Rigid social media calendars can be constrictive, especially if you plan to comment on current events or use memes while they’re still cool. But it’s good to have goals for how often you’ll post and have some planned shares on hand, especially for busy days.
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This is also a good time to start thinking a few months to a year ahead. Drafting a tweet six months in advance may be pushing it. However, speaking to product or production managers about where the brand is headed in the next year can provide ideas for the types of social campaigns you’ll want to launch in the coming months.
As with most tasks, launching a social media campaign typically takes more time and planning than it may seem from the outset. If you can start getting the details together a few months out, future mini-launches will go more smoothly.
Tip: If possible, ensure that at least two people (the content writer and a proofreader) sign off on every post before it goes on the calendar. Typos are inevitable, but they’re easy to prevent.
#4: Launch Eve: Double-Check Details
On the day before launch, make a detailed to-do list and mark off every item before you leave the office.
Launch eves are often email-full days. Check in with this person, verify details with that person and put out a few fires. The best way to keep everything straight is to create a checklist and double-check every detail. Don’t make assumptions. Re-verify everything with the people you’re depending on for a successful launch day.
Here are a few details to double-check:
- The social media bios and art are the final versions.
- The posts are proofed and ready to go live with photos.
- Photos have watermarks, hashtags or other necessary branding.
- Key people know when and what to post on their personal accounts, and time zones are accounted for.
- All links are correct.
- The social team is ready with launch-day goals and key performance indicators, and it’s clear how these metrics will be measured.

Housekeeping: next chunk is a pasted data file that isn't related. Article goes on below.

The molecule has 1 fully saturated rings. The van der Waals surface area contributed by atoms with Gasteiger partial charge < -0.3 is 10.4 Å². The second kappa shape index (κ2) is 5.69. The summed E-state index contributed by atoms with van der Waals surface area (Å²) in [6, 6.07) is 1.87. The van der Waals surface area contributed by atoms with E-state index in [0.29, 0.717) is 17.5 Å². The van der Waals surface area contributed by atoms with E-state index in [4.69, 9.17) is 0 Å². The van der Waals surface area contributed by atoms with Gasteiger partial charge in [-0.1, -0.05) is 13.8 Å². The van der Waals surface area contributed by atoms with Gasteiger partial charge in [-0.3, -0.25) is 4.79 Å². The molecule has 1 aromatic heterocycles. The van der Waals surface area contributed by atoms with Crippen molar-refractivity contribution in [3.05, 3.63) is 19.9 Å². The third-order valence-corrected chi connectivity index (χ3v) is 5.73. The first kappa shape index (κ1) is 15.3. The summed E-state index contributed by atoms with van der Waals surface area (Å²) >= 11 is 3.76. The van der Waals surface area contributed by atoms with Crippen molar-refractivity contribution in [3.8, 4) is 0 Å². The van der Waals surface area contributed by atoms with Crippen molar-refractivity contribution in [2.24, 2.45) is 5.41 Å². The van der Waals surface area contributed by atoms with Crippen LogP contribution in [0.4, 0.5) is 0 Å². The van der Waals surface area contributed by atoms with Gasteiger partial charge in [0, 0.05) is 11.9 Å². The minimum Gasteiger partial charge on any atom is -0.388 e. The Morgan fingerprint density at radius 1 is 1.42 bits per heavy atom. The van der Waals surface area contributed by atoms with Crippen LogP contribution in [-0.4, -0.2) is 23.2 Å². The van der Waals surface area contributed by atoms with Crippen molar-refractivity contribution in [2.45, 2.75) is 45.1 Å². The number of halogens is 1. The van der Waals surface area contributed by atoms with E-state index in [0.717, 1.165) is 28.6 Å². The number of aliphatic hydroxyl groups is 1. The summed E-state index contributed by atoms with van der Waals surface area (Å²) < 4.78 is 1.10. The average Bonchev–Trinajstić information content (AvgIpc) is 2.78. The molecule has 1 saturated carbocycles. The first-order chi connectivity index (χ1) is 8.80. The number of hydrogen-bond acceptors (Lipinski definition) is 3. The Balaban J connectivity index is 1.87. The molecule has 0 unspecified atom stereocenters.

- Everything has been signed off.
#5: Launch Day: Start Engaging
If you’ve planned well, launch day is about execution and observation. Watch your well-prepared copy go live, hit Refresh until you’re on the verge of carpal tunnel and enjoy watching the brand you created come to life.
Today is also when you start engaging. Respond to your new fans’ questions and comments. This is a first chance to show off the brand’s personality.
Higher-ups may be expecting a brand launch post-mortem, so make sure you (or your social marketing team) measure engagement and take screenshots of successes throughout the day.
#6: Post-launch: You’re a Social Manager Now
After the launch, stay active and passionate, interact with fans and develop your brand’s personality as the company grows and changes.
There are too many tasks to list for this phase because it may comprise the rest of a social manager’s job. Instead, here are some brand strategy points to consider adding to your handbook now that you’re interacting with the public:
If you received press coverage on launch day, select pieces to share and interact with the journalists, too.
Get to know your first few followers and frequent posters. Who are these folks? How do they compare to the people you anticipated interacting with your brand? How might these differences (if they exist) affect your strategy?
Don’t forget to experiment. Original plans for converting fans into buyers may not be as effective as expected. Plan to try (and measure the effects of) new tactics. That will keep the brand fresh and its social manager in constant idea mode.
It can be a strange sensation, tweeting into a void: “Hello! We’re here! Come buy our widget!” But, if you follow the tips and timeline above, you’re sure to start with your best social foot forward.
What do you think? Have you launched a brand on social media? What tactics worked well? What were some of the challenges? Please share your thoughts in the comments below.